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Trump appointee ousts multiple officials within US media agency: reports

President TrumpDonald John TrumpUSAID administrator tests positive for COVID-19 Kamala Harris, Stacey Abrams among nominees for Time magazine's 2020 Person of the Year DOJ appeals ruling preventing it from replacing Trump in E. Jean Carroll defamation lawsuit MORE's pick to lead the U.S. Agency for Global Media (USAGM) on Wednesday night ousted multiple officials overseeing news outlets that work within the organization, fueling concerns that the administration is looking to impose its views on the agency's independent, international broadcast networks. 

Michael Pack, who was confirmed by the Senate to lead the USAGM earlier this month, dismissed the heads of four news organizations, according to multiple reports.

Among them was Jamie Fly, who took over as head of Radio Free Europe/Radio Liberty (RFE/RL) in August. Fly wrote an email to colleagues late Wednesday evening that said he was relieved of his duties as president and CEO “effective immediately,” according to a copy obtained by The Hill.

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The ex-RFE/RL chief said he was leaving “with great sadness” and that leading the organization for a year “has been the honor of a lifetime.”

“I had hoped to work with you much longer and to make progress on the initiatives that we’ve begun to help ensure that RFE/RL is as impactful in the coming decades as it was over the last 70 years,” he wrote.

He said Daisy Sindelar, the current editor in chief of RFE/RL, would take over as acting president.

Pack on Wednesday also fired the heads of the Middle East Broadcasting Networks, Radio Free Asia and the Open Technology Fund, an internet freedom grantee of the agency, The New York Times and CNN reported.

Libby Liu, the fired head of the Open Technology Fund, had offered her resignation and planned to leave in July but was fired by Pack anyway, according to CNN.

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The firings follow the resignations on Monday of two senior editors of the flagship Voice of America, Director Amanda Bennett and Deputy Director Sandy Sugawara.

Pack is a conservative filmmaker under investigation for allegedly misusing funds from his nonprofit Public Media Fund for his for-profit film agency. Pack is also an ally of the far-right former senior White House adviser Stephen Bannon.

Critics of Pack’s appointment fear he will compromise the independence of the congressionally funded broadcast networks and impose partisan senior leadership.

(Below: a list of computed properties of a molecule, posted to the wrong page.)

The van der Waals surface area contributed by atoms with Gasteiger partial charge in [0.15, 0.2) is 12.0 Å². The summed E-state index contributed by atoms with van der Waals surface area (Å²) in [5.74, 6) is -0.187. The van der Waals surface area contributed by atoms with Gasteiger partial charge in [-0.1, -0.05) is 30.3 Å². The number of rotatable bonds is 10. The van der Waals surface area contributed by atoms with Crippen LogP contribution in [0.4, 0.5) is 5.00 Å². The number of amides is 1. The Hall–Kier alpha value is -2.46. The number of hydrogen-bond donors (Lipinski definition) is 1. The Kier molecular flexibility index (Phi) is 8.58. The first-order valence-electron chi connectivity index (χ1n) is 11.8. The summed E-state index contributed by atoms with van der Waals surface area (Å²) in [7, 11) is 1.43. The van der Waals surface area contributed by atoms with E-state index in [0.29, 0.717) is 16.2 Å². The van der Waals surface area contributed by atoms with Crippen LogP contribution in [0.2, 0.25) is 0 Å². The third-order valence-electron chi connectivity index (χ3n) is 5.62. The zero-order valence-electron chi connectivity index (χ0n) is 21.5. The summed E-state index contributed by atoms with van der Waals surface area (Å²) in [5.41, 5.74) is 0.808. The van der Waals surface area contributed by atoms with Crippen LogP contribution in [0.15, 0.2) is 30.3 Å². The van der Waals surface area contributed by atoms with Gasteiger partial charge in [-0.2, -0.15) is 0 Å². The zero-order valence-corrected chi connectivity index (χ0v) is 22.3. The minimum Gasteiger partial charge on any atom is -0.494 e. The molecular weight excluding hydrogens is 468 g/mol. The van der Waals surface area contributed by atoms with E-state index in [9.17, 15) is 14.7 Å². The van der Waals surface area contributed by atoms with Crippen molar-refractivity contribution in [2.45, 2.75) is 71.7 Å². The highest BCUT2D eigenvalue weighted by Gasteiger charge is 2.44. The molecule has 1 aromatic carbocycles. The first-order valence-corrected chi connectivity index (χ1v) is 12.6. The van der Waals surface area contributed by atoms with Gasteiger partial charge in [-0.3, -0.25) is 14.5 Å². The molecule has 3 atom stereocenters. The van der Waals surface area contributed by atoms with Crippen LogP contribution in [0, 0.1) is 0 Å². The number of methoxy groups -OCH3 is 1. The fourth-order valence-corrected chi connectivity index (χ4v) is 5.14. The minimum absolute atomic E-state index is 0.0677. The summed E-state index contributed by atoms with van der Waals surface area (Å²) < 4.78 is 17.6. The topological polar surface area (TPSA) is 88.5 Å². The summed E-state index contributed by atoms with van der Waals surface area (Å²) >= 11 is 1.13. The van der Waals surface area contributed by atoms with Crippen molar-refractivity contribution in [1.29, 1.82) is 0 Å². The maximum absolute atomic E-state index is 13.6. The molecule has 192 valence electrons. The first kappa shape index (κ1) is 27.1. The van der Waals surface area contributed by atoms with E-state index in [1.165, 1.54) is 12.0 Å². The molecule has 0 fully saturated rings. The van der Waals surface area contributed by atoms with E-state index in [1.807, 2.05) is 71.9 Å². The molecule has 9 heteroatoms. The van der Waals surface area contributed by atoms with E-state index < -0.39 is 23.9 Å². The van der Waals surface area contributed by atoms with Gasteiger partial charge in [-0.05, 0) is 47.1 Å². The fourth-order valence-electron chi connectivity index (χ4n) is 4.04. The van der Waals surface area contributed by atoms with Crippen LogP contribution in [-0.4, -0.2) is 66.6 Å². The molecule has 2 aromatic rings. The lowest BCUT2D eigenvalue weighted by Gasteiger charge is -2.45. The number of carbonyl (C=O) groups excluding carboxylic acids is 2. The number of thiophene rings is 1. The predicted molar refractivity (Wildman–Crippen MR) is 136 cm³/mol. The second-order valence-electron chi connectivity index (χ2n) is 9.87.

His first appointment appears to be Jeffrey Shapiro as head of the Office of Cuba Broadcasting, CNN reported. Shapiro is also an ally of Bannon's.

Sen. Bob MenendezRobert (Bob) MenendezDemocrats urge YouTube to remove election misinformation, step up efforts ahead of Georgia runoff Democratic senators urge Facebook to take action on anti-Muslim bigotry Trump appointee sparks bipartisan furor for politicizing media agency MORE (D-N.J.), ranking member of the Senate Foreign Relations Committee, which has oversight of the USAGM, called the firings an “egregious breach” of the independence of the broadcast networks.

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“As feared, Michael Pack has confirmed he is on a political mission to destroy the USAGM’s independence and undermine its historic role,” Menendez said in a statement Thursday. “The wholesale firing of the Agency’s network heads, and disbanding of corporate boards to install President Trump’s political allies is an egregious breach of this organization’s history and mission from which it may never recover.”

He added, “This latest attack is sadly the latest but not the last in the Trump Administration’s efforts to transform U.S. institutions rooted in the principles of democracy into tools for the President’s own personal agenda.”

House Foreign Affairs Committee Chairman Eliot EngelEliot Lance EngelTrump relents as GSA informs Biden transition to begin Dozens of progressive groups endorse Joaquin Castro for Foreign Affairs chair Castro pledges to term limit himself if elected Foreign Affairs chair MORE (D-N.Y.) had said earlier Wednesday he learned that Pack had retreated from his plan to fire senior leadership, having raised the alarm about such a purge the day before.

Yet Engel said he remained deeply concerned about the new leadership at the USAGM and was planning to keep an eye on the agency.